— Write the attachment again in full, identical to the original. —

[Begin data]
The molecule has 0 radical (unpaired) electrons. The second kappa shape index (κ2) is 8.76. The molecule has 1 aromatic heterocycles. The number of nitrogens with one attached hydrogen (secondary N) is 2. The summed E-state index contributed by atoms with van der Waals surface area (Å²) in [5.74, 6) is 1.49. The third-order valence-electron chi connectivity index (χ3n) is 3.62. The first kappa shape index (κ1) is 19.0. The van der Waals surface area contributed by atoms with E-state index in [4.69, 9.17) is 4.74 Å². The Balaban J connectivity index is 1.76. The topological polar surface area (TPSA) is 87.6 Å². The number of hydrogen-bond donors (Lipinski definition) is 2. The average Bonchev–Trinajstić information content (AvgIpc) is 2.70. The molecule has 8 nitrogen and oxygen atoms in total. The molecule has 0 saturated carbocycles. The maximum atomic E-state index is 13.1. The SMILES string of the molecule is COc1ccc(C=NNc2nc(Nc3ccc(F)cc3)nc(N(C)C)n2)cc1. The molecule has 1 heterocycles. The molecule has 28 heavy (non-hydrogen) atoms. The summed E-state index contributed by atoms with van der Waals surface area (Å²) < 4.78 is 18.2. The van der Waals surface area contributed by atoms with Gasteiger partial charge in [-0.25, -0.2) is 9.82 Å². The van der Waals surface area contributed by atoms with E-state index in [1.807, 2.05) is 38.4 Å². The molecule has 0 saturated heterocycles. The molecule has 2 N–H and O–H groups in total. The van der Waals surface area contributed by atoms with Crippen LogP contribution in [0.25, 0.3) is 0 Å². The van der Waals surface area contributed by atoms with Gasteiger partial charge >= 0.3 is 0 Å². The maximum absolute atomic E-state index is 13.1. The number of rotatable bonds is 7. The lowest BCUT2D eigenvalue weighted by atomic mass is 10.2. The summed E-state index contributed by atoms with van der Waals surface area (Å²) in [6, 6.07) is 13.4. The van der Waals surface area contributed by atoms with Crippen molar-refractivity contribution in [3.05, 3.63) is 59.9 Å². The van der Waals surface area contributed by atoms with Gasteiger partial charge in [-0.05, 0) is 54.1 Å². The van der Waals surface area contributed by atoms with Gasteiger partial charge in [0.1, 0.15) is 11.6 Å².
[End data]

The molecule has 0 radical (unpaired) electrons. The second kappa shape index (κ2) is 8.76. The molecule has 1 aromatic heterocycles. The number of nitrogens with one attached hydrogen (secondary N) is 2. The summed E-state index contributed by atoms with van der Waals surface area (Å²) in [5.74, 6) is 1.49. The third-order valence-electron chi connectivity index (χ3n) is 3.62. The first kappa shape index (κ1) is 19.0. The van der Waals surface area contributed by atoms with E-state index in [4.69, 9.17) is 4.74 Å². The Balaban J connectivity index is 1.76. The topological polar surface area (TPSA) is 87.6 Å². The number of hydrogen-bond donors (Lipinski definition) is 2. The average Bonchev–Trinajstić information content (AvgIpc) is 2.70. The molecule has 8 nitrogen and oxygen atoms in total. The molecule has 0 saturated carbocycles. The maximum atomic E-state index is 13.1. The SMILES string of the molecule is COc1ccc(C=NNc2nc(Nc3ccc(F)cc3)nc(N(C)C)n2)cc1. The molecule has 1 heterocycles. The molecule has 28 heavy (non-hydrogen) atoms. The summed E-state index contributed by atoms with van der Waals surface area (Å²) < 4.78 is 18.2. The van der Waals surface area contributed by atoms with Gasteiger partial charge in [-0.25, -0.2) is 9.82 Å². The van der Waals surface area contributed by atoms with E-state index in [1.807, 2.05) is 38.4 Å². The molecule has 0 saturated heterocycles. The molecule has 2 N–H and O–H groups in total. The van der Waals surface area contributed by atoms with Crippen LogP contribution in [0.25, 0.3) is 0 Å². The van der Waals surface area contributed by atoms with Gasteiger partial charge >= 0.3 is 0 Å². The maximum absolute atomic E-state index is 13.1. The number of rotatable bonds is 7. The lowest BCUT2D eigenvalue weighted by atomic mass is 10.2. The summed E-state index contributed by atoms with van der Waals surface area (Å²) in [6, 6.07) is 13.4. The van der Waals surface area contributed by atoms with Crippen molar-refractivity contribution in [3.05, 3.63) is 59.9 Å². The van der Waals surface area contributed by atoms with Gasteiger partial charge in [-0.05, 0) is 54.1 Å². The van der Waals surface area contributed by atoms with Gasteiger partial charge in [0.1, 0.15) is 11.6 Å².